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How to fix feminism

For the New York Times Sunday Review, Judith Shulevitz writes about the differences between older and younger generations of feminism, particularly when they come to labor and class. The piece is worth the read, but also somewhat complacent in that she’s advocating namely for women who can afford to stay and home and be primary caregivers, seemingly disregarding the scores of women who a.) are not white and middle class and b.) cannot afford to not work. Read the piece in partial below, or in full via New York Times.

Women like me who scale back in the face of impossible expectations feel themselves morphing into caricatures: attachment freaks, helicopter moms, concerted cultivators, neo-traditionalists. These stereotypes are just plain sexist, but I don’t know many mothers whose careers, paychecks and sense of self-worth haven’t been eroded by all the compromises they’ve had to make. Our worlds have narrowed; our bank accounts have dipped below the minimum balance; and our power within the family and the world has dwindled. We’d be quick to tell you that we wouldn’t have done it any differently. Still.

What if the world was set up in such a way that we could really believe — not just pretend to — that having spent a period of time concentrating on raising children at the expense of future earnings would bring us respect? And what if that could be as true for men as it is for women?

We live in an age rich in feminisms. One celebrates our multiplicity of identities: black, lesbian, transgender. Another has effectively anathematized sexual violence. Yet another — I think of it as C-suite feminism — chips away at the glass ceiling that keeps women out of the most powerful jobs, such as, say, the presidency.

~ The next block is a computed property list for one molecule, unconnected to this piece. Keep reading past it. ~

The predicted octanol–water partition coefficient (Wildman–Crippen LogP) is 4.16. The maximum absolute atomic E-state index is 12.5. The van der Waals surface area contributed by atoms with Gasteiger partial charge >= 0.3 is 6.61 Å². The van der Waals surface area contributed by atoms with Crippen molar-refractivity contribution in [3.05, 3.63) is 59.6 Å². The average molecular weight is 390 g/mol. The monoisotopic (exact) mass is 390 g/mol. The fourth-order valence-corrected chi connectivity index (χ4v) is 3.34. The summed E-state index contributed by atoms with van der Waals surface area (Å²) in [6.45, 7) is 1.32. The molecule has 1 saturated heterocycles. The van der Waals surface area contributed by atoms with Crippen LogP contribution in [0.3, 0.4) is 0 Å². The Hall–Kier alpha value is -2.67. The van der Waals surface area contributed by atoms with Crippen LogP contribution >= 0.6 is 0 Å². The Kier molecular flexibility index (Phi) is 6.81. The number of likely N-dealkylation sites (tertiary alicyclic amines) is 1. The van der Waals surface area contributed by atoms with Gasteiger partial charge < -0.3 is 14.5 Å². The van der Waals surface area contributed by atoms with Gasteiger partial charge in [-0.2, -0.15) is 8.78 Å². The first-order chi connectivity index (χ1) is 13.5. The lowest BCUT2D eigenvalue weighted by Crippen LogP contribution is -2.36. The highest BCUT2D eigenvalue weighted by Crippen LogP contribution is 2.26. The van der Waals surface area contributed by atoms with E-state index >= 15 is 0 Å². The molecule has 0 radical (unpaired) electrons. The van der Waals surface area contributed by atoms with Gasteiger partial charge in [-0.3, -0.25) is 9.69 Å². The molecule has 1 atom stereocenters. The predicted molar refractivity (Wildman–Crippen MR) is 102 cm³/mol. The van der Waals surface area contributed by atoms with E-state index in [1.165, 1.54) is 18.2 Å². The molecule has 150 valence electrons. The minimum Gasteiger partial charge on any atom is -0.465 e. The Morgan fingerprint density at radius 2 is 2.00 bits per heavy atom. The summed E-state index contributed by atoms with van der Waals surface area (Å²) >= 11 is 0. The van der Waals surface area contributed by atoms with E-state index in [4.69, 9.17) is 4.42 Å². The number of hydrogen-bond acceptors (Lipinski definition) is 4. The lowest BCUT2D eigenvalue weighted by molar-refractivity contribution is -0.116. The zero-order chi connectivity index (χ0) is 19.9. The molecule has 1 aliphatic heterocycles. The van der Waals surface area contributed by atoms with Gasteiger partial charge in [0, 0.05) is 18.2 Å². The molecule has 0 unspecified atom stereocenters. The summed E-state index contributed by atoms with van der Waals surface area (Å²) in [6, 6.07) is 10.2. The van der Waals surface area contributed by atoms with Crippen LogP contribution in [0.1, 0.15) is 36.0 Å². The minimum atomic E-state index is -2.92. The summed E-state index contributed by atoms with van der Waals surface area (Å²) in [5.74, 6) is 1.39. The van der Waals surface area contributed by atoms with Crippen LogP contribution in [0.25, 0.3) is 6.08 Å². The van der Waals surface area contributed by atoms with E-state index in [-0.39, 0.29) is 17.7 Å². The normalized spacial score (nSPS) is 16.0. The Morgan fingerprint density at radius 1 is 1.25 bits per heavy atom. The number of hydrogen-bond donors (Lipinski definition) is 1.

But we need another feminism — and it needs a name that has nothing to do with gender. Let’s call it, for lack of a better term, “caregiverism.” It would demand dignity and economic justice for parents dissatisfied with a few weeks of unpaid parental leave, and strive to mitigate the sacrifices made by adult children responsible for aging parents.

Mrs. Clinton could be a champion of caregiverism. She has been blunter this electoral season about family-friendly policies than she has ever been before. She emphasized paid family leave when she began her campaign and again in the opening statements of the first Democratic presidential debate. In May, she said she’d cap the cost of child care at 10 percent of a household’s income, down from what, for a household supported by minimum-wage workers, can now be more than 30 percent.

But she needs to go further. Her focus is on wage-earners; what about the people who want to get out of the workplace, at least for a while? Mrs. Clinton should talk to Representative Nita Lowey of New York, who last year introduced a bill that would give Social Security credits to caregivers who left the labor market or cut back on hours — a public nod to the reality that care is work and caregivers merit the same benefits as other workers.

Mrs. Clinton belongs to an earlier generation, one whose objective was to free women from the prison of domesticity — at least the middle-class women who didn’t already have jobs — and send them marching into the work force to demand equality there. But true equality will take more than equal pay and better working conditions. It will require something more radical, a “transvaluation of all values,” in Nietzsche’s phrase.

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